As happens with most people who come to this region of the world, they spend the rest of their lives trying to come back. (Michael Dahlie)
I find, when I talk about Chamonix, that I speak in a lot of extremes. I’ve never seen strawberries so red. I’ve never seen anything like those mountains. The bread was the best I’ve ever had. And, most intensely, those weeks were the best experience of my life.
I almost always follow that phrase up when telling someone about the trip. I’ll add in something like “I know that’s easy to say, but I hope it comes across as earnest as I mean it.” It’s the best I can do to communicate an experience that is too big for superlatives. You know when you do something that just feels different than anything else you’ve ever done? Something that takes you out of yourself. Something that wholly and completely freaks you out in a way you didn’t know you needed.
I left for Chamonix just over three weeks after my thesis defense. I left emptied. I was exhausted and didn’t know if I had enough in me to write another poem. I left for Chamonix not having touched a draft of a poem for in a month. I finally closed the Word document of my thesis that had been left open for months. I made a new folder for all the work I hoped to do in France. I figured it’d stay nearly empty, because I was empty.
When I got there, I wrote a poem for every workshop session. I fully believe I can write anywhere, but something about writing while looking at Mont Blanc and thinking man, now I really GET what sublime means…not to write would have been to tell myself this place was exactly the same as my apartment in Nashville.
But Chamonix had accepted me on new terms.
There, I fumbled through coins in my hand to see if I had enough for a baguette. It rained but wasn’t windy, so I could stroll easily through the town with my umbrella notched on my shoulder and watch the stone walkways glisten. I attempted to pronounce French words so I could order lunch. I spoke up in workshop. I gave critique confidently and took it better than I ever had. I was completely fine being alone. I was okay being in my head all day. I listened to people older than me tell stories about their lives that I didn’t yet have in my own. I thought about what I did know. I accepted what I didn’t.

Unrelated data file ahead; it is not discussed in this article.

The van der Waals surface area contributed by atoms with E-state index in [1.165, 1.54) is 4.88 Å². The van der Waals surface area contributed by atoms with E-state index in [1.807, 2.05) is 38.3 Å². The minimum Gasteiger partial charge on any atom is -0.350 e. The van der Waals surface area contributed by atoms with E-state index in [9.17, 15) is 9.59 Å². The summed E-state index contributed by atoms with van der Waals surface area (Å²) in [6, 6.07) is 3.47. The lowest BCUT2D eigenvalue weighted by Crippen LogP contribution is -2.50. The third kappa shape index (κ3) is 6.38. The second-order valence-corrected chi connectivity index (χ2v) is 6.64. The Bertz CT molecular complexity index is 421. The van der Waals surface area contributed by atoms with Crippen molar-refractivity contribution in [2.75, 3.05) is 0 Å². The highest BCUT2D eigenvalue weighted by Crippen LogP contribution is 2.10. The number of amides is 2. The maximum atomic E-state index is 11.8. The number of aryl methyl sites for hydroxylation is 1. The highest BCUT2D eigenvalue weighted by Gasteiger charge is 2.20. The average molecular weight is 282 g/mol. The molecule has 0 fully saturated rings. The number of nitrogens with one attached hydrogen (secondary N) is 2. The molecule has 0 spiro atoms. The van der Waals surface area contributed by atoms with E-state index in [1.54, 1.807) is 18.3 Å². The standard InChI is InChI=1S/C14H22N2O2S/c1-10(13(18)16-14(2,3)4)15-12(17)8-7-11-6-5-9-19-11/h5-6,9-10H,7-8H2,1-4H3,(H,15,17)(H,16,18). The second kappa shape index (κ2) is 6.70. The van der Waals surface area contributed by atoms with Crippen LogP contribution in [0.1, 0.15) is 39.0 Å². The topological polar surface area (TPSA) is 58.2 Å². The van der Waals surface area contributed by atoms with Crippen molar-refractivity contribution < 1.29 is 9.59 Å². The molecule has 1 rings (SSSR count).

One of the best things I did in Chamonix was keep a journal. It wasn’t even in sentences; I just made a bulleted list of everything I did each day. I’ve found that’s one of the best ways to remember a trip—you don’t need to spend a lot of time doing it or try to describe it beautifully or figure out what it all “meant”—but writing down where you had lunch is enough.
Now, looking back, I did it all. I was in the mountain valley and on top of the second-highest peak there (literally). In a brief moment of insanity, I stepped out into a glass box hanging off the side of that peak. I looked down. I ate in tons of restaurants (and my favorites twice or three times). I walked the loop of the city daily. I made friends with the shop owners. I bought reusable grocery bags like I lived there. I laughed at the strawberry farmer’s French jokes. I bought two scarves, not one. I admitted everything into my poems. I wrote about airports and eavesdropping. I wrote about being single. I wrote about my skin. I left my thesis in the States. Turns out, new poems were waiting for me somewhere else.
And now I’m coming closer to finding out what it all means. When I got to Chamonix, I found what happens when you just go: everything brightens. I still hold that the strawberries and breads were like nothing in the States, but even if they actually weren’t that impressive, it’s worth remembering that my experience of the world became worthy of superlatives when I said yes. I found new terms for living, skills I didn’t know I had, experiences I didn’t know I needed. I found strawberries and pinot grigio and baguettes and macarons. I found kitchens and friendships.
I found the whole world lit up.